Whooping Cough Now An Epidemic In Texas, Health Official Says
Reuters | Posted: 09/05/2013 9:19 pm EDT
By Kevin Murphy
Sept 5 (Reuters) – Whooping cough has reached epidemic proportions in Texas and could hit a 50-year high, a health official said on Thursday.
Nearly 2,000 cases of whooping cough have been reported in Texas this year. Two infants, who were too young to receive the whooping cough vaccine, have died, state officials said. The number of cases likely will surpass the recent high of 3,358 in 2009, according to the state health services department.
“We’re clearly having an epidemic,” said Dr. Carol Baker, the director of the Center for Vaccine Awareness and Research at Texas Children’s Hospital in Houston.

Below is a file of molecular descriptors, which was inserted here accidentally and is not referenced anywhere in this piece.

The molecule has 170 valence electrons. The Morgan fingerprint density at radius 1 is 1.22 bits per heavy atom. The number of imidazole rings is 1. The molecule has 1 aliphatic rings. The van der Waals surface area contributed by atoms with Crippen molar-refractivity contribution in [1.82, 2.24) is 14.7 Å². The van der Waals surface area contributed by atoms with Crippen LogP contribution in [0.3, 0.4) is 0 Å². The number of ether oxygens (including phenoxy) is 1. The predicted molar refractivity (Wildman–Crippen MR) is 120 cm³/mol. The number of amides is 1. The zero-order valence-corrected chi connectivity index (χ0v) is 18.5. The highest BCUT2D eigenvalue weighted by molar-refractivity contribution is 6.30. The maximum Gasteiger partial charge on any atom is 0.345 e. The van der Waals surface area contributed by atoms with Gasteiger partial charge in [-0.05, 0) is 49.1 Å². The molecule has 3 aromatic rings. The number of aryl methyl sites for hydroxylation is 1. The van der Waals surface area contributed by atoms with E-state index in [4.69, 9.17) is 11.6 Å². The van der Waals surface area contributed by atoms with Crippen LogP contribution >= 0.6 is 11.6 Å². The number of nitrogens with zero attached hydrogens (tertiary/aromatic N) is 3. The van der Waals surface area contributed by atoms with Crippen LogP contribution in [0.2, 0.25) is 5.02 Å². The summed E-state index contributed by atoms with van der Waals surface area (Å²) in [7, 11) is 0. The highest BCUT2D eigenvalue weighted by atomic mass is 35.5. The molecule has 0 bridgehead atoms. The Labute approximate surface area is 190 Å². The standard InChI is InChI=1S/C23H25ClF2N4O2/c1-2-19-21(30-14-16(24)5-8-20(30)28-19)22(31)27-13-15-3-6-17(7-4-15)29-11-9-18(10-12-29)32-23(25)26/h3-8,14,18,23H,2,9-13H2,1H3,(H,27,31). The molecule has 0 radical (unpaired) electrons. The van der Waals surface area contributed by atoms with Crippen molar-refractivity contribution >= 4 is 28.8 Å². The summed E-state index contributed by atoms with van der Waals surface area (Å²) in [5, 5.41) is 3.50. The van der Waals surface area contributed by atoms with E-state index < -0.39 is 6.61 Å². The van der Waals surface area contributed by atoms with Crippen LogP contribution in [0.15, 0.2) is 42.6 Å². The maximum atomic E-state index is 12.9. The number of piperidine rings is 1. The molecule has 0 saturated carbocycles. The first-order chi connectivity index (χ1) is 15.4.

Dr. Lisa Cornelius, Texas infectious diseases medical officer, said: This is extremely concerning. Pertussis is highly infectious and can cause serious complications, especially in babies, so people should take it seriously.”
Pertussis or whooping cough is a bacterial infection that often begins with cold-like symptoms and a mild cough, followed a week or two later by severe coughing that can last for several weeks, health officials said.
It spreads when an infected person breathes, coughs or sneezes. People of all ages can get whooping cough, but infants have the greatest risk of contracting it, they said.
The Texas Department of State Health Services issued an alert this week urging doctors to screen for whooping cough and encouraging residents to get vaccinated.